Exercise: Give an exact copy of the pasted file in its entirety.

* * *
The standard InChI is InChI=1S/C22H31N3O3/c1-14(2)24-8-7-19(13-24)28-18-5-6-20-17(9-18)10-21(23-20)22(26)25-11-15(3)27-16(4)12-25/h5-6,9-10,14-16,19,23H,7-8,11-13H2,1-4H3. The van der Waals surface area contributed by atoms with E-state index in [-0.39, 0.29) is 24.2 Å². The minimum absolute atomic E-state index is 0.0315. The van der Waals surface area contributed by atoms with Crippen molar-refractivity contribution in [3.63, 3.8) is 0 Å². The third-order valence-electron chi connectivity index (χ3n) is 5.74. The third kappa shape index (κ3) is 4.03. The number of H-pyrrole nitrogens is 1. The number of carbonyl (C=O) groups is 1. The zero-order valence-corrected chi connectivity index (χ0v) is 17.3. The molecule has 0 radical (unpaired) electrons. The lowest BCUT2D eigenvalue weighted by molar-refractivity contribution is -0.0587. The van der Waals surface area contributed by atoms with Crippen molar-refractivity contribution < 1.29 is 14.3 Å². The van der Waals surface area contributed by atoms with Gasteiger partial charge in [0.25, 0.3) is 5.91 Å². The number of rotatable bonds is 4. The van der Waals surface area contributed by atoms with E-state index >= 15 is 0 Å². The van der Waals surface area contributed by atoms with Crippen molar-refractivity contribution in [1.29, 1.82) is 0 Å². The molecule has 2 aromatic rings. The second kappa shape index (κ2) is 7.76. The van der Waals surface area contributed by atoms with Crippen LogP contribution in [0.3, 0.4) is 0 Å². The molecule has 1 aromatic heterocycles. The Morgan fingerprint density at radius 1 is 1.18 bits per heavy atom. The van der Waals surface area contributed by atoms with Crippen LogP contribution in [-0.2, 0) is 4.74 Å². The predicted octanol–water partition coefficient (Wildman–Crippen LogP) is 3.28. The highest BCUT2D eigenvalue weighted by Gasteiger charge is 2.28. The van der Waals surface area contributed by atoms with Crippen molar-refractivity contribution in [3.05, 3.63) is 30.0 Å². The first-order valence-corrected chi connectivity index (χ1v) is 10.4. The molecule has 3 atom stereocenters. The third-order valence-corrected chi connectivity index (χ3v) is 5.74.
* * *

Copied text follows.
The standard InChI is InChI=1S/C22H31N3O3/c1-14(2)24-8-7-19(13-24)28-18-5-6-20-17(9-18)10-21(23-20)22(26)25-11-15(3)27-16(4)12-25/h5-6,9-10,14-16,19,23H,7-8,11-13H2,1-4H3. The van der Waals surface area contributed by atoms with E-state index in [-0.39, 0.29) is 24.2 Å². The minimum absolute atomic E-state index is 0.0315. The van der Waals surface area contributed by atoms with Crippen molar-refractivity contribution in [3.63, 3.8) is 0 Å². The third-order valence-electron chi connectivity index (χ3n) is 5.74. The third kappa shape index (κ3) is 4.03. The number of H-pyrrole nitrogens is 1. The number of carbonyl (C=O) groups is 1. The zero-order valence-corrected chi connectivity index (χ0v) is 17.3. The molecule has 0 radical (unpaired) electrons. The lowest BCUT2D eigenvalue weighted by molar-refractivity contribution is -0.0587. The van der Waals surface area contributed by atoms with Crippen molar-refractivity contribution < 1.29 is 14.3 Å². The van der Waals surface area contributed by atoms with Gasteiger partial charge in [0.25, 0.3) is 5.91 Å². The number of rotatable bonds is 4. The van der Waals surface area contributed by atoms with E-state index >= 15 is 0 Å². The van der Waals surface area contributed by atoms with Crippen molar-refractivity contribution in [1.29, 1.82) is 0 Å². The molecule has 2 aromatic rings. The second kappa shape index (κ2) is 7.76. The van der Waals surface area contributed by atoms with Crippen LogP contribution in [0.3, 0.4) is 0 Å². The molecule has 1 aromatic heterocycles. The Morgan fingerprint density at radius 1 is 1.18 bits per heavy atom. The van der Waals surface area contributed by atoms with Crippen LogP contribution in [-0.2, 0) is 4.74 Å². The predicted octanol–water partition coefficient (Wildman–Crippen LogP) is 3.28. The highest BCUT2D eigenvalue weighted by Gasteiger charge is 2.28. The van der Waals surface area contributed by atoms with Crippen molar-refractivity contribution in [3.05, 3.63) is 30.0 Å². The first-order valence-corrected chi connectivity index (χ1v) is 10.4. The molecule has 3 atom stereocenters. The third-order valence-corrected chi connectivity index (χ3v) is 5.74.